David Ortiz is retired. This is obviously a sad moment, as it means no more David Ortiz in the lives of Red Sox fans. Well, no more new David Ortiz in the lives of Red Sox fans. He’s done so much over the years in Boston that we could spend weeks celebrating his greatest, most memorable, most Big Papian moments, and spoiler alert, that’s what we’re going to do.
These aren’t always going to be the biggest or most important hits of Ortiz’s career, though, you’ll certainly see your share of those, too. Some of these are just going to be the ones that best exemplify who Ortiz was and what he meant to the Red Sox.
Like, say, this moment from June 6, 2013, in a regular season game against the Rangers. The Red Sox were tied 3-3 in the bottom of the ninth at Fenway, in a game early enough in the year that worrying about Boston’s place in the standings was a little gauche (though, for the record, they were 1.5 games up on the Yankees for the AL East lead, so you’re allowed a modicum of gaucheness without judgment in that situation).
The Rangers allowed a leadoff double to Jonny Gomes after Andrew Bailey shut down Texas in the top of the ninth, and then it was Dustin Pedroia at the plate. Rangers’ manager Ron Washington, with lefty Michael Kirkman on the mound and Gomes in scoring position, declined to pitch to Pedroia, instead intentionally walking him to get to David Ortiz.
You might not have comprehended that plan the first time, and that’s okay, because it only sort of makes sense even all these years later. Ron Washington decided that facing David Ortiz was preferable to Dustin Pedroia in a moment where the fate of the game could be decided, just because his pitcher was left-handed.
Now, Dustin Pedroia is right-handed and very good at the plate, especially at Fenway, so some fear was justified. This is David Ortiz we’re talking about, though: while he was better against right-handed pitching, he also had 20 homers against lefties at the moment of this decision in his last 366 at-bats against lefties. Ortiz had grown his game and skill set as he aged — Washington was stuck in a distant past, and about to pay for it.
Ortiz made it 21 homers against lefties since 2011 with one swing, putting the first pitch from the southpaw into the Red Sox bullpen, giving them instant victory over the Rangers. That alone is memorable, but it’s not why this particular dinger stuck with me: Ortiz did hit a whole lot of homers, you know, 483 for the Red Sox alone.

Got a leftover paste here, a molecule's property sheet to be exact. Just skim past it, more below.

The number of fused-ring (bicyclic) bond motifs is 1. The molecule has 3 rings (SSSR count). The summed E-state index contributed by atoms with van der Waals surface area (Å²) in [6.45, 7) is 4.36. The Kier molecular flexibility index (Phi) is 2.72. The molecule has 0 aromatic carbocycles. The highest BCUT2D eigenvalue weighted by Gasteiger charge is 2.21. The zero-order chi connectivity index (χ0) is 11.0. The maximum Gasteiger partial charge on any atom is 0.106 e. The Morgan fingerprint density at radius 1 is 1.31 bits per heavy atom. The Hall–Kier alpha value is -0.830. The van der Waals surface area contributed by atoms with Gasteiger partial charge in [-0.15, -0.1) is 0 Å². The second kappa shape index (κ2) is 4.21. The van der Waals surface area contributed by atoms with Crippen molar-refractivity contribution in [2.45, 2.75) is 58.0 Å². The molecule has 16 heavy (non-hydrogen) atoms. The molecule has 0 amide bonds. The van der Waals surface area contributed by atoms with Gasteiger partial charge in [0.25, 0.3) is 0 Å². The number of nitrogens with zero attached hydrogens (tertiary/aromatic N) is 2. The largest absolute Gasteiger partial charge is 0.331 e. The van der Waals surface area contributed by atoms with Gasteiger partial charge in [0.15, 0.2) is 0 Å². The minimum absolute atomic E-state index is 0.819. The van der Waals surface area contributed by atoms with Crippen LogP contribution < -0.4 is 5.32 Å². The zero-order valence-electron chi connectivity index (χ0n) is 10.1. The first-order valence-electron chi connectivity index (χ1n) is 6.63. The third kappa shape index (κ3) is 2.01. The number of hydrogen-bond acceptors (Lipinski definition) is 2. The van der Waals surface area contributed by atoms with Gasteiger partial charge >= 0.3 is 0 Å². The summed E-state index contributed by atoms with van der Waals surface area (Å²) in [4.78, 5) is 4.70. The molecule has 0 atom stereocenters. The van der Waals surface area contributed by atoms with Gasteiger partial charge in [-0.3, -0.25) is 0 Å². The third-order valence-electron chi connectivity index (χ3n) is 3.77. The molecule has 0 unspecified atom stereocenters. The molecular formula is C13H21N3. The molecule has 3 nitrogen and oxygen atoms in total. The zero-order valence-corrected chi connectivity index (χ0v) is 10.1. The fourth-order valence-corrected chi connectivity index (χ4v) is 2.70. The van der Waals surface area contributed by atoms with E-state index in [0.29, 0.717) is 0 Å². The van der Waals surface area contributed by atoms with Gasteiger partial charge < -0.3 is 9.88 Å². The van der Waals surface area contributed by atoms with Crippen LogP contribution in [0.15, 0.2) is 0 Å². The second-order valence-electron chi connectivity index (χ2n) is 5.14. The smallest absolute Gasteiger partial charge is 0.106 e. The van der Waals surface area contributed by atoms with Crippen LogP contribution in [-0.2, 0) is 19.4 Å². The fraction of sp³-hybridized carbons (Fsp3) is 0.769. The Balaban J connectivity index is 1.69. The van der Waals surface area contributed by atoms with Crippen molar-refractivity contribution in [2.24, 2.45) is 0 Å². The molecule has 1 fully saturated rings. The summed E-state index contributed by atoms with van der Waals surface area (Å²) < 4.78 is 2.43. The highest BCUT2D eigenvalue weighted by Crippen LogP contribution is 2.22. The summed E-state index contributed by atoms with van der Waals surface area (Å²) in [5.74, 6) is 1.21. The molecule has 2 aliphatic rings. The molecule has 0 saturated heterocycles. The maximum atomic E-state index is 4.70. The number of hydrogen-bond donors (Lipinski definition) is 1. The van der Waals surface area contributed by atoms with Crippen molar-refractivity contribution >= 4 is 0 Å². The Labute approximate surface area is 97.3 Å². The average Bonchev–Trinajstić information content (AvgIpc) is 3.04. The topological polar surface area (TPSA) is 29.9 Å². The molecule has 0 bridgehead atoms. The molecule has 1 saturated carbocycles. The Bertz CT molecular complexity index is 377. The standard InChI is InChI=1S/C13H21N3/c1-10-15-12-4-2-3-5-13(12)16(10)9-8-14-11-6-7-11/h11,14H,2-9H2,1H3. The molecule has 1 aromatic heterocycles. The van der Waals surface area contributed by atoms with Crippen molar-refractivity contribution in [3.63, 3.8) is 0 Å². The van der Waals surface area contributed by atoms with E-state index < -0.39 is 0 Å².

No, what makes this stick out is Ortiz’s non-verbals surrounding the homer. It’s not in the video, but Ortiz’s face looked like that of someone who was going to make Ron Washington pay for daring to challenge him. Papi was always at his best with a chip on his shoulder — ask the Twins about that — and he put a brand new one on before stepping up to the plate to face Kirkman.
You can also see it in his post-homer trot to first, which is easily the greatest celebratory strut of Ortiz’s career. The swagger is just dripping off of this beautiful, beautiful trot:
No bat flip, and no celebration until Ortiz has finished intimidating the ball over the fence with the most intense stare he’s ever given. Just Ortiz taking his time admiring his handiwork — inevitable handiwork, in his mind and the minds of everyone except Ron Washington — before acknowledging a teammate and beginning a slow jog around the bases.
This was a 28-second trot home, and while that doesn’t seem long for David Ortiz of the 30-second trot, just know that the time started after the six seconds of letting Ron Washington knew he made a mistake.
Not only did the night feature this homer and swagged out trot, but this was also the year where the Red Sox ripped the jerseys off of players for walk-off hits. Underneath Ortiz’s jersey are words that should be on his Hall of Fame plaque when he’s inducted in 2021:
Fucking right, Papi.